Key points ■ Ergonomics is the study of people’s efficiency in their working environment. ■ Trauma and orthopaedic surgery has a high rate of occupational injury and there is limited research, knowledge or institutional support in this area. ■ Improved awareness, education and design of orthopaedic equipment would reduce time off work, improve mental health and prolong careers. ■ Improvements in the ergonomic design of orthopaedic instruments for the anthropometrics of women would reduce the risk of injury to surgeons who are women as well as hopefully encouraging women into trauma and orthopaedic surgery. ■ Solutions include collaboration with the armed forces to implement proven solutions for similar problems, and incorporation of virtual reality devices to benefit orthopaedic theatres, prevent musculoskeletal injury and improve training opportunities.
efficiency. Not only does virtual reality enable surgeons to connect in real time and deliver optimum patient care, it also provides training benefits and reduces musculoskeletal load (Karim, 2020). Such tools could provide solutions for common problems such as reducing intraoperative radiation and increasing training opportunities. This would create a safer working environment.
Conclusions The future of orthopaedics has exciting potential which can be unlocked by spearheading developments in ergonomics. This is needed to prolong careers, improve patient outcomes, encourage women into the specialty and provide a better training environment. It is crucial that occupational injury is researched and addressed in groups of orthopaedic surgeons, to maintain and optimise physical and mental health and improve work efficiency and longevity of practice. Collaborative efforts between orthopaedic surgeons who are women and industry partners should facilitate more ergonomic designs suited for the anthropometrics of women and lead to a more inclusive culture. These developments can be accelerated by working with other sectors, including the armed forces and the technology industry. It is vital that these issues are addressed to safeguard the future of trauma and orthopaedic surgery.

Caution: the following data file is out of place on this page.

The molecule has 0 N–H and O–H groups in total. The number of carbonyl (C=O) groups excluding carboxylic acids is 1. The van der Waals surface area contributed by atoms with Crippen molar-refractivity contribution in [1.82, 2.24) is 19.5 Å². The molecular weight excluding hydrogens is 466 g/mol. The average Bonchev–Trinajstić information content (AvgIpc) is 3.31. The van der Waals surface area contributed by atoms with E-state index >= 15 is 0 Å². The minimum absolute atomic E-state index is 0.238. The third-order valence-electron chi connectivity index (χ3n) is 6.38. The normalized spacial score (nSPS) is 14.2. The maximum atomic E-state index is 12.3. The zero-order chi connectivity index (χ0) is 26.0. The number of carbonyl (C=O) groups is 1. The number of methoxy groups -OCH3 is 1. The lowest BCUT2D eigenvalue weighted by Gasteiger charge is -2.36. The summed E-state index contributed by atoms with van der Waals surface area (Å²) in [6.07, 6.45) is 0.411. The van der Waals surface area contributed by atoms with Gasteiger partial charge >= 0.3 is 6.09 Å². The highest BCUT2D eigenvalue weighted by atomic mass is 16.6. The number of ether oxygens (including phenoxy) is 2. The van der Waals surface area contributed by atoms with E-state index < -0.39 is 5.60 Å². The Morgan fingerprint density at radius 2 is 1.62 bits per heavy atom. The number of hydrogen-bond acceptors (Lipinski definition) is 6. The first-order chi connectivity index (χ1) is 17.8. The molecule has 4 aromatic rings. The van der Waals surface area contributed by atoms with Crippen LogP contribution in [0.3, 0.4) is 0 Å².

Author details 1Department of Trauma and Orthopaedic Surgery, Royal Cornwall Hospital, UK 2Department of Trauma and Orthopaedic Surgery, John Radcliffe Hospital, Oxford, UK 3Department of Trauma and Orthopaedic Surgery, Wexham Park Hospital, Slough, UK 4 Department of Trauma and Orthopaedic Surgery, Royal Devon and Exeter Hospital, Exeter, UK References AlQahtani SM, Alzahrani MM, Harvey EJ. Prevalence of musculoskeletal disorders among orthopedic trauma surgeons: an OTA survey. Can J Surg. 2016;59(1):42–47. https://doi.org/10.1503/cjs.014415 Bhatti F. Deeds not words. Bulletin. 2020;102(8):344–344. https://doi.org/10.1308/rcsbull.2020.193 Butt D, Hadjipavlou M, Walczak J. A noise at work assessment in the orthopaedic operating theatre.
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British Journal of Hospital Medicine | November–December 2021 | https://doi.org/10.12968/hmed.2021.0581